However, this is not true. Back in July, according to Gregory Wilpert of Venezuelanalysis.com, Felix Rodriguez, CEO of Citgo, had announced that Citgo had no intentions of renewing their 20-year old contract with 7-Eleven because Citgo was losing money.
"[The reports are] a manipulation because ever since the month of July have we announced that we did not intend to renew a contract with [7-Eleven], which was 20-years old and that was part of a bad business deal for Venezuela," said Rodriguez in a telephone interview with the Venezuelan state TV channel VTV.
Rodriguez also stated that he is demanding that 7-Eleven clarify the story because 7-Eleven had created an impression that the decision to discontinue was theirs and not Citgo. This would explain why 7-Eleven oddly made a plea to the public not to boycott Citgo.
...7-Eleven warned against boycotts of Citgo because of its employment of 4,000 people in the United States and it role as a supplier of motor fuels to 14,000 gasoline stations.

"Americans with no substantive connection to Venezuela would be economically harmed by boycotts," 7-Eleven said.
7-Eleven has yet to issue a correction.

Further proof Chávez is painted negatively by the media. On September 22, the New York Times misreported a statement Chávez made in a news conference. The Times reported that Chávez "told a news conference that one of his greatest regrets was not getting to meet Mr. Chomsky before he died." News about Chomsky’s death sent shockwaves across the world because people assumed what the Times reported was correct. Once word came that it was a misprint, right wing pundits had field day trying to paint Chávez as being ignorant .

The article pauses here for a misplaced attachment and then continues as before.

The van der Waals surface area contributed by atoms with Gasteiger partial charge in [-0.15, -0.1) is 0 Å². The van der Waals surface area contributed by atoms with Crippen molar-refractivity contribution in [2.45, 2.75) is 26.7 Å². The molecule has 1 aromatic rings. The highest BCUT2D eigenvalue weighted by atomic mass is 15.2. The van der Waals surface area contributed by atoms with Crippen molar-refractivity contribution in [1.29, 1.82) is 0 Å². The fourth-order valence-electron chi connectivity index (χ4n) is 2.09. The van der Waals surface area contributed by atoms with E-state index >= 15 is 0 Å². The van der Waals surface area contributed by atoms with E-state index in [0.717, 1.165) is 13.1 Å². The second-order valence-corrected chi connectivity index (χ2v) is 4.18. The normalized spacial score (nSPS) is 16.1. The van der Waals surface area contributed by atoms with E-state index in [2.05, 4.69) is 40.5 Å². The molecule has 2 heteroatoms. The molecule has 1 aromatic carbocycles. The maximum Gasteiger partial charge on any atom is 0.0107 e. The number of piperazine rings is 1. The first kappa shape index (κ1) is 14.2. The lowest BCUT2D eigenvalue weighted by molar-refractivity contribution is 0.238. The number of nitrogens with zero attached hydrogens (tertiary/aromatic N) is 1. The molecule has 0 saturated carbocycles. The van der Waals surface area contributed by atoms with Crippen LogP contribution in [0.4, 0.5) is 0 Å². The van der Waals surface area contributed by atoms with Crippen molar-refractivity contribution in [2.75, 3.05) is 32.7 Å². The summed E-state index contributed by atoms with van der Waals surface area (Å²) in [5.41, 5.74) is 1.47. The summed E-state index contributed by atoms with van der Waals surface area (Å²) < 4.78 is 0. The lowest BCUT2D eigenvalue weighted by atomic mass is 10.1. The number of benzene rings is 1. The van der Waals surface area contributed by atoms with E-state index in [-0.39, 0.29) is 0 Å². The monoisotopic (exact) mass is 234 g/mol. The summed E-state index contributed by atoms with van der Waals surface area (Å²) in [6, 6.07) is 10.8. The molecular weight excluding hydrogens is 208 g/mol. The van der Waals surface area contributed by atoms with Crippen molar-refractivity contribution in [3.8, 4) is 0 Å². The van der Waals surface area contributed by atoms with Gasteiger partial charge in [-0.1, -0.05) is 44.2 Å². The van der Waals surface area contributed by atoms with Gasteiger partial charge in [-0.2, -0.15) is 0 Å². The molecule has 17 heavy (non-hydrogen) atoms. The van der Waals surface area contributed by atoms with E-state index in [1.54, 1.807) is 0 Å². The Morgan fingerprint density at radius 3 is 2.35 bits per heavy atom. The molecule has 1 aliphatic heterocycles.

Later on Thursday, CNN's Lou Dobbs repeated the Times's line that "President Chavez at a press conference said one of his greatest regrets was he did not have a chance to meet Chomsky before his death." (Though Dobbs added with a touch of charm that, on the contrary, "We are happy to report to you tonight Chavez was exaggerating his demise. Noam Chomsky is very much alive and very much active in his both literary and political efforts." (Lou Dobbs Tonight, Transcript 092101CN.V19, September 21.))
What Chávez actually said at the news conference:
"How to achieve the defeat of imperialism... here is a good proposal, Chomsky's most important and original political work in a decade. It has extraordinary ideas. I have been an assiduous reader of Noam Chomsky like I have been of a North American professor who died recently. Lamentably I never got to meet him, girl. I did try to meet that man, but he was already somewhat deteriorated. Ninety years old, he was, John Kenneth Galbraith. I've read Galbraith since I was a child. And, of course, Chomsky. Great North American authors, great figures, intellectuals."
We are repeatedly told our mainstream media is balanced and unbiased; however, when comes to reporting about Chávez, it seems Justin Delacour is correct in his assessment about our media.

Ever since the failed coup of April 2002, Venezuela's President Hugo Chávez has been catapulted to immortality. Chávez's Bolivarian Revolution has yet to be reported accurately nor has the Bush Administration's involvements to oust the Venezuela's leader.


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  • From Tejas, United States
  • Un Xicano who is tired of the current status quo.